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Alaska Department of Health & Social Services Weekly Case Update
February 7–13, 2021
Brief status report
- Virus transmission continues to slowly decrease across most areas of Alaska, although Western Alaska case rates remain high.
- Vaccination of Alaskans continues. Supply remains the main limiting factor.
- Alaska is currently the most vaccinated state per capita.
- DHSS encourages all Alaskans who are currently eligible for COVID-19 vaccination to make appointments as soon as possible by visiting covidvax.alaska.gov or by calling 1-907-646-3322. The call line is now staffed Monday-Friday from 9AM-6:30PM and 9AM-4:30PM on weekends. Eligibility information can be found at covidvax.alaska.gov. Alaskans receiving health services through a Tribal Health Organization or the Department of Defense should contact those organizations directly to determine their eligibility.
- Alaska continues to monitor for new variants of concern.
- Every Alaskan who chooses to wear a mask, stay 6 feet from others, and avoid indoor gatherings helps protect themselves and the health of all Alaskans.
- New virus strains may be more transmissible. Wearing well-fitting masks, distancing, vaccination, avoiding gatherings, following all travel requirements, and other mitigation measures are our best tools to decrease the chance of the new variant entering Alaska and spreading.
- To stop COVID-19, including new strains of virus, from coming into Alaska and spreading, testing within 72 hours before returning to Alaska or on arrival and then strict social distancing until the test result is available is recommended. A second test 5-14 days after arrival is also recommended if the traveler is not fully vaccinated. As of Jan 26, 2021, the CDC requires international travelers to show proof of a negative test from within the last 72 hours on arrival back in the US.
- CDC guidelines recommend regular asymptomatic testing for critical infrastructure workers and other groups at higher risk for COVID-19.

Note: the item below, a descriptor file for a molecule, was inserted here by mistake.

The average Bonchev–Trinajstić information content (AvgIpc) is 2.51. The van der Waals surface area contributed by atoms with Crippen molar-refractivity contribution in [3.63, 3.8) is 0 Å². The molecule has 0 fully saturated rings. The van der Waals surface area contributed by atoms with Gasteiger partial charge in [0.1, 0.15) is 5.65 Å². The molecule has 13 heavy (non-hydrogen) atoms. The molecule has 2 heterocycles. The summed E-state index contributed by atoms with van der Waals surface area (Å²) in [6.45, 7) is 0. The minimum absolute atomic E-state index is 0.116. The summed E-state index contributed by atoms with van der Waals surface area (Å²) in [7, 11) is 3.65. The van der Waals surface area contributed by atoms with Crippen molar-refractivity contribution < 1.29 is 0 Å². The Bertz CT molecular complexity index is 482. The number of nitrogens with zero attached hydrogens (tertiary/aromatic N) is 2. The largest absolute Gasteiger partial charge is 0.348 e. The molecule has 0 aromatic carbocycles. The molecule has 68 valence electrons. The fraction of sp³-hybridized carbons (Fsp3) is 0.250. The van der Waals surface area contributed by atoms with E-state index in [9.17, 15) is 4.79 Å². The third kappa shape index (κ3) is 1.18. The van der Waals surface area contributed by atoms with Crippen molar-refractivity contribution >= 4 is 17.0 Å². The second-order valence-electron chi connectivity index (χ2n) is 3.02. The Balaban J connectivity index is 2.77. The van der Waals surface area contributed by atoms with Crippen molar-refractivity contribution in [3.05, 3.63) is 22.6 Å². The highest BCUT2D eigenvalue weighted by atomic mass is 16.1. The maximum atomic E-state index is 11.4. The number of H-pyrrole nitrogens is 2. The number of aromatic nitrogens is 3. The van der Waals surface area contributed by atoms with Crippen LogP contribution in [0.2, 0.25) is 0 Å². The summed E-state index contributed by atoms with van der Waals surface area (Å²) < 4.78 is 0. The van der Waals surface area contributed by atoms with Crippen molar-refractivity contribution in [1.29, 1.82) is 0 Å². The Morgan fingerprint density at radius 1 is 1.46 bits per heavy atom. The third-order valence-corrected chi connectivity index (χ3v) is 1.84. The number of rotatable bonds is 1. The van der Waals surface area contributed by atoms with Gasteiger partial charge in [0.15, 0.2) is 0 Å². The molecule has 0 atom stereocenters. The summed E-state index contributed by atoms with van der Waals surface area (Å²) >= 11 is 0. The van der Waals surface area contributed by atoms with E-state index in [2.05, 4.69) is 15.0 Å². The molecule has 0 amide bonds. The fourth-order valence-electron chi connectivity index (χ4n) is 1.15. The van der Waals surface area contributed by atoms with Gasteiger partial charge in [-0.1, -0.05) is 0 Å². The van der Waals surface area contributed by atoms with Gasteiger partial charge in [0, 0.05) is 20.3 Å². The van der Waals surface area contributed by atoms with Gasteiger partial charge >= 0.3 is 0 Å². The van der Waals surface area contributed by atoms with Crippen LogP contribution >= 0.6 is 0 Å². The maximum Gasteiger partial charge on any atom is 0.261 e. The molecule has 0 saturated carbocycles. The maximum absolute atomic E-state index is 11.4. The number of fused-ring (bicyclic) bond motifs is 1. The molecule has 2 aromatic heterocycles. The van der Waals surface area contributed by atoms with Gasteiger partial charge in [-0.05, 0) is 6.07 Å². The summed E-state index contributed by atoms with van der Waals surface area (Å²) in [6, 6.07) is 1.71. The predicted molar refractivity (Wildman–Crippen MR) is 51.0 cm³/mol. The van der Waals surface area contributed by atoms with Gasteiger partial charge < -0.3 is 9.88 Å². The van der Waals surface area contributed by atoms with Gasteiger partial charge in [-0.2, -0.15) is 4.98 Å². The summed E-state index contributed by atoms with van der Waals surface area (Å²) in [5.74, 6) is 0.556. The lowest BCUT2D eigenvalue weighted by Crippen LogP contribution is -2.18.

- Alaskans should get tested immediately at the first sign of any symptoms. Tests work best when obtained promptly after symptoms start. Testing early helps people know if they are positive quickly and helps prompt them to take immediate precautions to minimize the risk of transmitting the virus to others.
- Most Alaskans get COVID-19 from a friend, family member, or coworker. Many Alaskans who are diagnosed with COVID-19 report that they went to social gatherings, community events, church services, and other social venues while they were contagious but before they knew they had the virus.
- Alaskans should avoid indoor gatherings with non-household members, avoid crowds, wear masks when around non-household members, and stay 6 feet from anyone not in their household.
Case trends and predictions
- 1,121 new cases were reported in Alaskans last week. This is a 11% increase from the week before and still reflects continued high-level community transmission throughout much of Alaska.
- 14-day average daily case rates were similar or slightly decreased in most regions of Alaska compared with last week. Mat-Su Region had a larger increase from 24.3 to 36.2. The Southwest and Southern Southeast regions also saw increases, from 20 to 27 and 6 to 11, respectively.
- The highest case rates continue to be seen in the Yukon-Kuskokwim Region, but a substantial decrease was seen over the last week from 119.7 to 61.9..